The orchestra, under the direction of Ken Crowell, played their hearts out. After the show was over they kept going and going and going for the spontaneous on-stage partying. I love the French Horn part in this score and it sounded great. The program lists Katie Sablinsky and Nina Levine on horn. Guitarists Ross Dakin and Michael LaGuardia wailed and riffed and took it to another level.

Director Michael Lederman put together a phenomenon. So many things had to be coordinated for this show to not be a train wreck, and he did it. A standing ovation from 200 glowstick-waving audience members proved that.

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    French Horn solo from Tommy
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Spanish Rose

From time to time I buy some CDs from Thailand which are of the "various artists" type. The big recording houses use them to hype several singers' work, sometimes to push a bunch of new single-artist albums, sometimes to introduce a singer who doesn't have enough songs recorded for an album but maybe has a lounge act or a TV show.

So I'm in the car pulling out of the Costco parking lot when a particularly lovely women's voice starts singing in Thai about how it's hard to hold hands with a lover who is far away, and I look to see what track it is (7) because I want to look up this singer and see if she has a CD out. And just as I am thinking this I hear her sing the word "corazon". There is no possible combination of words in Thai which could possibly make that sound. Not even remotely. So I hit the reverse button, and back up to the beginning of the phrase, and she goes seamlessly from Thai into something that sounds like Portuguese. Something about time and heart. And then it goes back into Thai, except for a quick "yo no sé" at the end of a line.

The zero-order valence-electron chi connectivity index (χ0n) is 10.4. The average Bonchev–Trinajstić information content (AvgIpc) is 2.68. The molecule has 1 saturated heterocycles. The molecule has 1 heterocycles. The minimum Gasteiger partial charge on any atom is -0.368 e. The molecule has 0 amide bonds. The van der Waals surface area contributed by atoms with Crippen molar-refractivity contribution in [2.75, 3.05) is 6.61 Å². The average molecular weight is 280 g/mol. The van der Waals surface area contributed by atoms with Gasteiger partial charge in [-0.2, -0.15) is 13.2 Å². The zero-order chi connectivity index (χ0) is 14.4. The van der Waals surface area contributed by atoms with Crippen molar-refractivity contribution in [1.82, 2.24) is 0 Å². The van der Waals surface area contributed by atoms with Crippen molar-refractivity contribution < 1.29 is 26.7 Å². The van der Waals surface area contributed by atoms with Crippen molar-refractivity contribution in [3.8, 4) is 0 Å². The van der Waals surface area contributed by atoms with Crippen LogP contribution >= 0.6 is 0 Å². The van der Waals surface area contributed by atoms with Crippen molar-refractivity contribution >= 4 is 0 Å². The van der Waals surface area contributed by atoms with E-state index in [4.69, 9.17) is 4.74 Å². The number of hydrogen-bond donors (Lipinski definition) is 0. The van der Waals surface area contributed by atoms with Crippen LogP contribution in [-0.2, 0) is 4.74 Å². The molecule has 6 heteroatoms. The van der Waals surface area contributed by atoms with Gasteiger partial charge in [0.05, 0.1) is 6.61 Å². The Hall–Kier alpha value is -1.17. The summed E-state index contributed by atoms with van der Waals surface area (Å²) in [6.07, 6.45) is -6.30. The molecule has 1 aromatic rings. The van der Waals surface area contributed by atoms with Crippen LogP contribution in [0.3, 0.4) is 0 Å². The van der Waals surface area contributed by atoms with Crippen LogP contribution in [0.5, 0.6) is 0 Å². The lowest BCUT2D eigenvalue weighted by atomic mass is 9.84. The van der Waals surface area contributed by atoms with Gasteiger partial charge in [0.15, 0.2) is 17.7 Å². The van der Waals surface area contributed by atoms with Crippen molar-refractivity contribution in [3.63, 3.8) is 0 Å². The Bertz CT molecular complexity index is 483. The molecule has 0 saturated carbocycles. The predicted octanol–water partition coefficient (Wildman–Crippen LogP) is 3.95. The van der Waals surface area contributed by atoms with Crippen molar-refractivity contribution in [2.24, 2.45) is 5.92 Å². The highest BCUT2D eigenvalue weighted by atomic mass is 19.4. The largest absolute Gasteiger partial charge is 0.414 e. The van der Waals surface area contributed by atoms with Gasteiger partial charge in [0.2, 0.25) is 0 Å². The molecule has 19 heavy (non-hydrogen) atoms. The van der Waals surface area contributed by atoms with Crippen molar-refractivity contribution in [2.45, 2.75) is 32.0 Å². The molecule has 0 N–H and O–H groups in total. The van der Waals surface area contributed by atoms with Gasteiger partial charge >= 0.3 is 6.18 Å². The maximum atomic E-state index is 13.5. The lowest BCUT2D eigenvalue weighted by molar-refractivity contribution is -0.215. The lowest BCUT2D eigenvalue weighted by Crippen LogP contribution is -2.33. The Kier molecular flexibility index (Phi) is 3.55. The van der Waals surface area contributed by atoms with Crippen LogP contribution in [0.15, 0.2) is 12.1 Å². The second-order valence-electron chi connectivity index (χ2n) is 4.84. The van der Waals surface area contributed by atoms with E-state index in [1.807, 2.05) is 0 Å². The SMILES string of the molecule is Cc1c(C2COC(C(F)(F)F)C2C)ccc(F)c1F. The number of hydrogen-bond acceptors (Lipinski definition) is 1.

Back home, I look at the playlist for track 7, and it says the song is A Tu Corazon (Spanish, not Portuguese, for "To Your Heart") and in Thai สู่กลางใจเธอ which means something like "share the center of your heart". A web search on the singer's name, โรส ศิรินทิพย์ (Rose Sirintip) and I find lots of songs by her in English, but only this one with any Spanish in it. Her English is flawless, but her Spanish - not so much. Her bio says she grew up in Hong Kong, which explains the English fluency. says she has a few CDs and VCDs out. I played some of her Youtube clips, and they are very good. Someone to listen for, definitely.

My Doctor Is Out For Blood

So last night my last ingestion of non-water was at about 8:30,  because I was planning on being at the lab 12 hours later for my routine fasting bodily fluids tests. But I stayed up late writing on LJ and The Book of Face, and slept in past both alarms and Domino curling up next to my face with her industrial strength purr attachment on full force. Long story short, 10:30 am I finally strolled into the lab. It wasn't too busy, I was out before 11.

On the way home I made an emergency stop because I was all out of mint chocolate chip, and running low on bananas.

Home, made myself a brunch from my boyhood, smoked white fish, hard boiled eggs, cheese, and a croissant (aka Bagel Helper). The cats yelled at me a lot for not sharing.

With nothing on the agenda for today, I popped King Kong into the DVD player. This is not your father's King Kong, and I used the fast forward button a lot. Casting was done by the B team, nobody really fit their characters. Naomi Watts is no Fay Wray, Jack Black doesn't even approach Robert Armstrong - he made the last line of the movie sound like the most trite cliché evar. There was maybe twice as much back story as we needed, at least four times as much oversized animal violence, and enough compu-gen brontosaurus stampede action to provide stock footage for every museum of natural history on the planet twice over. And it took forever to kill the beast. There was some good work - close-up cinematography was excellent, set dressing and the 1930 NYC repro was incredibly detailed. The "Sunrise with Kong and The Blonde" scenes were beautifully done.

Now that the laptop is charged again, I think I'll go home and pick the best of the model photos from Saturday to post on Flickr. BASFA tonight, I think.